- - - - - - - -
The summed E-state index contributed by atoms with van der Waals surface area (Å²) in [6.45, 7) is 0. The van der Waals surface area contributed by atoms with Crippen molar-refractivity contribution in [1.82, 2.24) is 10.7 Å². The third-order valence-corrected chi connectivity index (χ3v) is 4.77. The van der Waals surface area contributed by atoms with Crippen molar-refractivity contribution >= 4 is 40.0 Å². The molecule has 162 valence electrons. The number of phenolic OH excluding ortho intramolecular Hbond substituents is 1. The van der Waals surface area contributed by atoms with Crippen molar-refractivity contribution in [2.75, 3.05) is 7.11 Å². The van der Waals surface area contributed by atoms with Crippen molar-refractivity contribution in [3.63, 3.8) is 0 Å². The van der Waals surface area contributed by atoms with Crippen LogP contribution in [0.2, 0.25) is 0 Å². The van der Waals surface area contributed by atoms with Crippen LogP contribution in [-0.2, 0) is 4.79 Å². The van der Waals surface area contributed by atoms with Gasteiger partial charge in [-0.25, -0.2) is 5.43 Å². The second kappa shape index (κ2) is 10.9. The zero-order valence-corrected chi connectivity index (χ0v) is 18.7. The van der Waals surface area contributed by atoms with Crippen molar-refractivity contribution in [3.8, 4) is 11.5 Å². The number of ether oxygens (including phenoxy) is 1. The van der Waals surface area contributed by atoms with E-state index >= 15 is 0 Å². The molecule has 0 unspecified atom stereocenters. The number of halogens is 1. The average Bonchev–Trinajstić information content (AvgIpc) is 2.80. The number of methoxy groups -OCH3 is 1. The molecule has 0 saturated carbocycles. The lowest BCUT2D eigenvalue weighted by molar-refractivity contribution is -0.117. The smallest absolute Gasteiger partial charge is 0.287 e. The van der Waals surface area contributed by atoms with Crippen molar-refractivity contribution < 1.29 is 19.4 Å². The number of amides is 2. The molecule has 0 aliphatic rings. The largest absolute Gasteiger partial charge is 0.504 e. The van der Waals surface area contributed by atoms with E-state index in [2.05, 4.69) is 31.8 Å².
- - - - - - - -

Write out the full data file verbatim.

The summed E-state index contributed by atoms with van der Waals surface area (Å²) in [6.45, 7) is 0. The van der Waals surface area contributed by atoms with Crippen molar-refractivity contribution in [1.82, 2.24) is 10.7 Å². The third-order valence-corrected chi connectivity index (χ3v) is 4.77. The van der Waals surface area contributed by atoms with Crippen molar-refractivity contribution >= 4 is 40.0 Å². The molecule has 162 valence electrons. The number of phenolic OH excluding ortho intramolecular Hbond substituents is 1. The van der Waals surface area contributed by atoms with Crippen molar-refractivity contribution in [2.75, 3.05) is 7.11 Å². The van der Waals surface area contributed by atoms with Crippen molar-refractivity contribution in [3.63, 3.8) is 0 Å². The van der Waals surface area contributed by atoms with Crippen LogP contribution in [0.2, 0.25) is 0 Å². The van der Waals surface area contributed by atoms with Crippen LogP contribution in [-0.2, 0) is 4.79 Å². The van der Waals surface area contributed by atoms with Gasteiger partial charge in [-0.25, -0.2) is 5.43 Å². The second kappa shape index (κ2) is 10.9. The zero-order valence-corrected chi connectivity index (χ0v) is 18.7. The van der Waals surface area contributed by atoms with Crippen molar-refractivity contribution in [3.8, 4) is 11.5 Å². The number of ether oxygens (including phenoxy) is 1. The van der Waals surface area contributed by atoms with E-state index >= 15 is 0 Å². The molecule has 0 unspecified atom stereocenters. The number of halogens is 1. The average Bonchev–Trinajstić information content (AvgIpc) is 2.80. The number of methoxy groups -OCH3 is 1. The molecule has 0 saturated carbocycles. The lowest BCUT2D eigenvalue weighted by molar-refractivity contribution is -0.117. The smallest absolute Gasteiger partial charge is 0.287 e. The van der Waals surface area contributed by atoms with Crippen molar-refractivity contribution < 1.29 is 19.4 Å². The number of amides is 2. The molecule has 0 aliphatic rings. The largest absolute Gasteiger partial charge is 0.504 e. The van der Waals surface area contributed by atoms with E-state index in [2.05, 4.69) is 31.8 Å².